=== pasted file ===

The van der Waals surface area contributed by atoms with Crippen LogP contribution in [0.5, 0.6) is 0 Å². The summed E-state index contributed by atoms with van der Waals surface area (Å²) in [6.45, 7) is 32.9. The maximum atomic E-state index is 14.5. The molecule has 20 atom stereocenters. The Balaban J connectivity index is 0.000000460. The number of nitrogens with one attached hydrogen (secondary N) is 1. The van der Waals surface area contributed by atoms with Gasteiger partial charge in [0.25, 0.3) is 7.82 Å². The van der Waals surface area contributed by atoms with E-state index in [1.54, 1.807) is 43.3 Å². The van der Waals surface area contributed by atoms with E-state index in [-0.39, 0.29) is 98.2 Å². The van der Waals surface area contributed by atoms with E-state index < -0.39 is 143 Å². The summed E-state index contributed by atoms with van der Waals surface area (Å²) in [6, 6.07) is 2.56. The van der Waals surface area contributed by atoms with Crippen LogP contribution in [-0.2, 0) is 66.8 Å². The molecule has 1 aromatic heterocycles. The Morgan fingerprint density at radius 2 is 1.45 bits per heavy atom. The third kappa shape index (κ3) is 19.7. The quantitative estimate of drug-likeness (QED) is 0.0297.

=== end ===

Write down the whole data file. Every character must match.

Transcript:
The van der Waals surface area contributed by atoms with Crippen LogP contribution in [0.5, 0.6) is 0 Å². The summed E-state index contributed by atoms with van der Waals surface area (Å²) in [6.45, 7) is 32.9. The maximum atomic E-state index is 14.5. The molecule has 20 atom stereocenters. The Balaban J connectivity index is 0.000000460. The number of nitrogens with one attached hydrogen (secondary N) is 1. The van der Waals surface area contributed by atoms with Gasteiger partial charge in [0.25, 0.3) is 7.82 Å². The van der Waals surface area contributed by atoms with E-state index in [1.54, 1.807) is 43.3 Å². The van der Waals surface area contributed by atoms with E-state index in [-0.39, 0.29) is 98.2 Å². The van der Waals surface area contributed by atoms with E-state index < -0.39 is 143 Å². The summed E-state index contributed by atoms with van der Waals surface area (Å²) in [6, 6.07) is 2.56. The van der Waals surface area contributed by atoms with Crippen LogP contribution in [-0.2, 0) is 66.8 Å². The molecule has 1 aromatic heterocycles. The Morgan fingerprint density at radius 2 is 1.45 bits per heavy atom. The third kappa shape index (κ3) is 19.7. The quantitative estimate of drug-likeness (QED) is 0.0297.